As a non-mandarin speaking myself.. I understand very well how you feel when everyone around you speak those aliens language.. but with time.. you will understand one word by one word.. then one sentence to one sentence.. If you put a slight interest in it... with the environment.. I think Mandarin is not really a difficult language to understand.. same goes with the food..

  2. I guess there are exceptions - I will not debate that but (by and large) english is good enough for everyone to get by on. I hope you will agree with that?

    I think you have probably heard Mandaring being spoken for a good part of your life so you feel it is not such a hard language. Personally, I find it frightfully difficult (and am not that great with languages anyway).

    I do often consider that Malay / Bahasa is a language that I can pick up if I am thrown into an environment where it is spoken all the time. It does seem a much easier language, especially for Urdu speakers.

    Not so adventurous with food - tried my first pepper crab meal today in JB! After so many years in the region.

  3. Thanks for sharing and welcome to this little island. I am just a little curious. You have been to Dubai and have stayed there for 5 years. I understand that Dubai is a very modern place and a replica of Singapore. Why didn't you continue staying there.
    The reason why I ask is because, I am a die hard Singaporean and now my family wants to move to the Middle East. Perhaps you could share your thoughts.

  4. Hi Peace and Joy,

    Thank you very much for visiting my blog and taking the time to post a comment. And, of course, for your warm welcome into this wonderful island!

    Dubai is certainly a wonderful place with a high quality of life. I left the city, and the Gulf region, with many wonderful memories and friends. Dubai was nice in that it allowed me to reconnect with Pakistan in a way not possible from Singapore. (I used to fly to Karachi regularly for long weekends given that fares are reasonable and flying time is less than two hours.)

    However, Dubai is no Singapore. If Singapore is a 'Chinese' island then Dubai is an 'Arab' city. I used to consider Sg a small city with its five million inhabitants. Dubai is a village with about a million or so people. Size has broader implications, e.g. on availability of cultural activities such as museum exhibits, musical concerts, etc., which if lacking in Singapore are even less visible in Dubai. If Singapore is a 'kiasu' or materialistic society, then Dubai is Singapore multiplied exponentially.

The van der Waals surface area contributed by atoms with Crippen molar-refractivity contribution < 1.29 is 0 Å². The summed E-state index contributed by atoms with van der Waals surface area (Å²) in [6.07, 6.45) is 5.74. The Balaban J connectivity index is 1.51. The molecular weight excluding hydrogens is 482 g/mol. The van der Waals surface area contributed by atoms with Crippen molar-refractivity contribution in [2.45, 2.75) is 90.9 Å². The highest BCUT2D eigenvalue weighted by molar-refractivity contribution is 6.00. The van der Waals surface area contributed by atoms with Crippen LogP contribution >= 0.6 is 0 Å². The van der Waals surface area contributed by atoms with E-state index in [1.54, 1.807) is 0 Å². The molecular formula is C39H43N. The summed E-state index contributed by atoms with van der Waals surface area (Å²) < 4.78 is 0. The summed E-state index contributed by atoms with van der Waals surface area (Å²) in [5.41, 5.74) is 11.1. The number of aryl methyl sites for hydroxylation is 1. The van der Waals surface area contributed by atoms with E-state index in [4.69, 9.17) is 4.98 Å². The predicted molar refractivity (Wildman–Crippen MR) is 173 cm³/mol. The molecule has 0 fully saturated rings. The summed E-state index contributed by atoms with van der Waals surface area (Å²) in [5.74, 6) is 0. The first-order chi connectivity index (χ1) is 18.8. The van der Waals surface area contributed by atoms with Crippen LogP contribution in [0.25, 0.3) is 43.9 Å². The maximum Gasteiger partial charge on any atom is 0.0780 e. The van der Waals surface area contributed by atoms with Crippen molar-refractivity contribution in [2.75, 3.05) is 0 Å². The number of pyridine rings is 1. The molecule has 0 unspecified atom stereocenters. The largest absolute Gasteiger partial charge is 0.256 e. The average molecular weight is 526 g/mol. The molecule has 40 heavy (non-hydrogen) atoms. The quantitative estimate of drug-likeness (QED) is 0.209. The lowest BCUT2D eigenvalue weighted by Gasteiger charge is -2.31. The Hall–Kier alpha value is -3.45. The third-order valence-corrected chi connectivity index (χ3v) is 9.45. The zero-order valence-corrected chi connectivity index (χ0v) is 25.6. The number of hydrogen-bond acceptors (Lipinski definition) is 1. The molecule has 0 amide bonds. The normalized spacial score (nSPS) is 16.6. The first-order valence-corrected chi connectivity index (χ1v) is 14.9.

Likewise, Singapore is no Dubai. Exposure to non-Chinese cultures and peoples from Western Asia, Africa and Europe in Dubai is fantastic. As a Muslim, living in a liberal Muslim society provides an abstract sense of comfort which is absent from a Chinese city-state. Speaking Urdu and watching Pakistani television channels, the ability to travel to almost anywhere in Europe, Asia or Africa within a seven hour flight is wonderful.

    I could go on but my comment will become an essay!

    However, I must add that the Middle East / Gulf is not a homogenous place. it makes a big difference which city and country your family is considering. Dubai is different from Muscat is different from Bahrain is different from Abu Dhabi .... is different from Riyad. And so on.

    I would recommend a sojourn of several years in most cities of the Gulf without any hesitation. Anyone who goes with an open mind and is willing to explore, soak in the culture and experiences will not return home disappointed.

    I hope my comments have been helpful.

    Kind regards,


  5. Home is where one feel most matter where you are.

  6. Hi,

    Absolutely ... and it is important to make oneself feel at home no matter where one resides. It's all in the attitude!

    Thanks for taking the time to post a comment and hope you will continue to visit my blog.

    Kind regards,


  7. Hi,

    I am Siti from 3G karma, I will like to research more about the new Singaporeans as m production house is making a documentary on the livelihood of the new Singaporeans.

    By reading your blog, I really hope that your comments and taught can contribute to the documentary. If there is any way for me to contact you to ask several questions. I will drop you my email. Hope to receive reply from you:)